The festivities will soon be over, and life will shift back to the normal schedule. But, do you want 2020 to be like 2019, or are there some aspects of your life that you would like to change?
History of New Year’s Day Celebration
All celebrations have a history, including New Year’s day. In the old days, dates were hard to determine since there were no calendars. It is believed that New Year was celebrated as early as 4,000 years ago by the Babylonians. They marked the beginning of the year on the onset of the spring season (this is around March in the modern calendar).
Romans came up with the calendars that are in use today. The month of January originated from the Roman two-faced god, god Janus. The two heads of this god faced opposite directions, one head faced forward while the other faced backward. The calendar went through a series of changes as different emperors came and went. The Roman Senate dictated that New Year should be celebrated on 1st January. This declaration happened in 153 B.C. Julius Caesar, who took the Roman throne in 49 B.C saw the calendar changed so that January falls exactly where it is today. Julius Caesar started the tradition of New Year’s resolutions. Traditionally New Year’s resolutions were all about improving morals.
What is a New Year Resolution?
Simply put, a New Year resolution is a goal you want to accomplish in the coming year. It may be a habit you want to break or something you want to buy or a job position you want to earn. A New Year resolution is in most cases something positive.
For children, New Year resolutions do not make a lot of sense since most decisions in their lives are made for them. But for adults, there must be that thing you want to change or accomplish by the end of the coming year.
Why most New Year resolutions are not achieved
Every sane person makes New Year’s resolutions. However, over 90% of New Year’s resolutions fail. Most of these resolutions are about habit changes. It has never been easy to change a habit. However, you can change this habit of not accomplishing goals from next year. You can accomplish your resolutions; you only need to know how to accomplish your goals. The following are the main reasons New Year’s resolutions fail and how to deal with them.
- Trying to change all habits
Changing everything at the same time is impossible. Pick on a few habits. If possible, begin with changing one habit, for example, smoking. If you try quitting smoking and drinking at the same time, there are high chances you will find yourself at the same point you started at the end of the year. However, small habits such us flossing teeth, greeting your family and complementing your partner can be combined. Huge habitual changes such as working out and quitting drugs require patience and discipline. Make one change at a time. When the change becomes routine, proceed to the next one.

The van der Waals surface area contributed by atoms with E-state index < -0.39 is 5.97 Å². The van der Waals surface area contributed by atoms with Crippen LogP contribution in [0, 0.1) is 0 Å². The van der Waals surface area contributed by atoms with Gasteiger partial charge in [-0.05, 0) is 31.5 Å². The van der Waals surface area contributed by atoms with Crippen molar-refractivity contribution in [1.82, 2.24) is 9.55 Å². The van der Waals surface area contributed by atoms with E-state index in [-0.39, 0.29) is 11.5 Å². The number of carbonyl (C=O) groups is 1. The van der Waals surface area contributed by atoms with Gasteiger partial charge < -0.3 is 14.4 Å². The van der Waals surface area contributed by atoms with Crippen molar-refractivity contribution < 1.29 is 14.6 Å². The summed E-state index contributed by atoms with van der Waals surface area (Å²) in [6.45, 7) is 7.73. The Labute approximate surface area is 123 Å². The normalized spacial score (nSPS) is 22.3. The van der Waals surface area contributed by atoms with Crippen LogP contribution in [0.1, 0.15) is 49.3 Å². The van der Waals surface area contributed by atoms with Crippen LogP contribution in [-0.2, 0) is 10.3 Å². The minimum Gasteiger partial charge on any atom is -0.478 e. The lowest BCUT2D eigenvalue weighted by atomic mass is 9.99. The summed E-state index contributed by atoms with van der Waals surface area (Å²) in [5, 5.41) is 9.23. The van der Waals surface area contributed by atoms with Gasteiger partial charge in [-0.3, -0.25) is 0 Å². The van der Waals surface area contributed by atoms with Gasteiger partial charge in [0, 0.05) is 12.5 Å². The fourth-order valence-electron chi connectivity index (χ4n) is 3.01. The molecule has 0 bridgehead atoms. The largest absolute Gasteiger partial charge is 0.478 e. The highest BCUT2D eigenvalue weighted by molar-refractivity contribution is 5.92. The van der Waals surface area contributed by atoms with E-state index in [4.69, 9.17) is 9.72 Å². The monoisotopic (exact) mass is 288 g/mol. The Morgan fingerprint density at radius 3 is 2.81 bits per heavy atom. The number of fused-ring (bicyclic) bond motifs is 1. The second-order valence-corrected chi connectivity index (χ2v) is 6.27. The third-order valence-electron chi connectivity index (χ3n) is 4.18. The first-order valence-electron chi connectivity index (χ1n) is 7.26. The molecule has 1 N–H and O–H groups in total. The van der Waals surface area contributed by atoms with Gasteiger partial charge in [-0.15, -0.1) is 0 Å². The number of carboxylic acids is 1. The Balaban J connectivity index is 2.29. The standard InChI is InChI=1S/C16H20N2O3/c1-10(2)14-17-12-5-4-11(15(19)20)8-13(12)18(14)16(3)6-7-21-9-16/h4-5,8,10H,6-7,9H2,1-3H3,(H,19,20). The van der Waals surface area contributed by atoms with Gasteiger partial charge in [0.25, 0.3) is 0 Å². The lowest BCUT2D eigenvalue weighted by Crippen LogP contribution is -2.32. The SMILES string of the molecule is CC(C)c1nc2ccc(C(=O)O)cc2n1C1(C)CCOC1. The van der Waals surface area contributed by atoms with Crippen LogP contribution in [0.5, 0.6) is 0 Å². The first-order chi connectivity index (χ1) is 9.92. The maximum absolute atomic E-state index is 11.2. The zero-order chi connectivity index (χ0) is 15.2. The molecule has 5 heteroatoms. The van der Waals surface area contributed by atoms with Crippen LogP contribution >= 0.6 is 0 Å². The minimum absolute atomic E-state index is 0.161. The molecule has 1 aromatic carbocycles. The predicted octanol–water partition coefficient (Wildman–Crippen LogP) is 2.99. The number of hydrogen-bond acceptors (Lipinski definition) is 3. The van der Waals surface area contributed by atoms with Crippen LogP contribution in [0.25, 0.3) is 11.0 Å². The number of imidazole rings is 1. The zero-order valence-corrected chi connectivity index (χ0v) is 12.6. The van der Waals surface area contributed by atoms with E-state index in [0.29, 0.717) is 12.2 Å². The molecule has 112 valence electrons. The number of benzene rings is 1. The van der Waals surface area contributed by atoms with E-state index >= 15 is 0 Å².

- Resolving to start very big habits
When you resolve to start on a big habit, you will be in the same place at the end of the year. Start small with realistic habits. For example, if you want to start working out, begin with small workout sessions. When you aim for something like 50 push-ups in one session, you will give up before the end of the week. Start with ten pushups. As you get used to working out, you will find it comfortable to increase the number.
- Not changing the environment
Your environment influences your habits. If you want to stop smoking, you have to stop hanging out with friends who smoke. If your resolution is to start eating healthy, what business do you have being in a fast-food restaurant? Let’s face it; the environment influences our behaviours and habits we find ourselves. If you want to change, change your environment and find an environment that will promote the change you want.
Top New Year’s resolutions
Most people have similar New Year’s resolutions, mainly because human beings have common problems such as wasting money, smoking, and too much weight. Some of the common New Year’s resolutions human beings make include;
- Stop smoking; so many people smoke yet they hate it. Smoking causes a multitude of health complications including cancer.
- Quit alcohol; alcohol wastes time and has adverse effects on health in the long term.
- Save more money; the idea of some extra money in the bank is satisfying.
- Help the needy; the feeling one gets after putting a smile on some one’s face is priceless.
- Increase family time; this is a common resolution in the professional world.
- Healthy eating; this is probably the hardest to observe, but it appears in most people’s wish-lists.
- Working out; everyone wants to shed that extra fat, it is conventional that slim figure is appealing.
So go ahead and make those resolutions. However, do not lie to yourself, set realistic ones.
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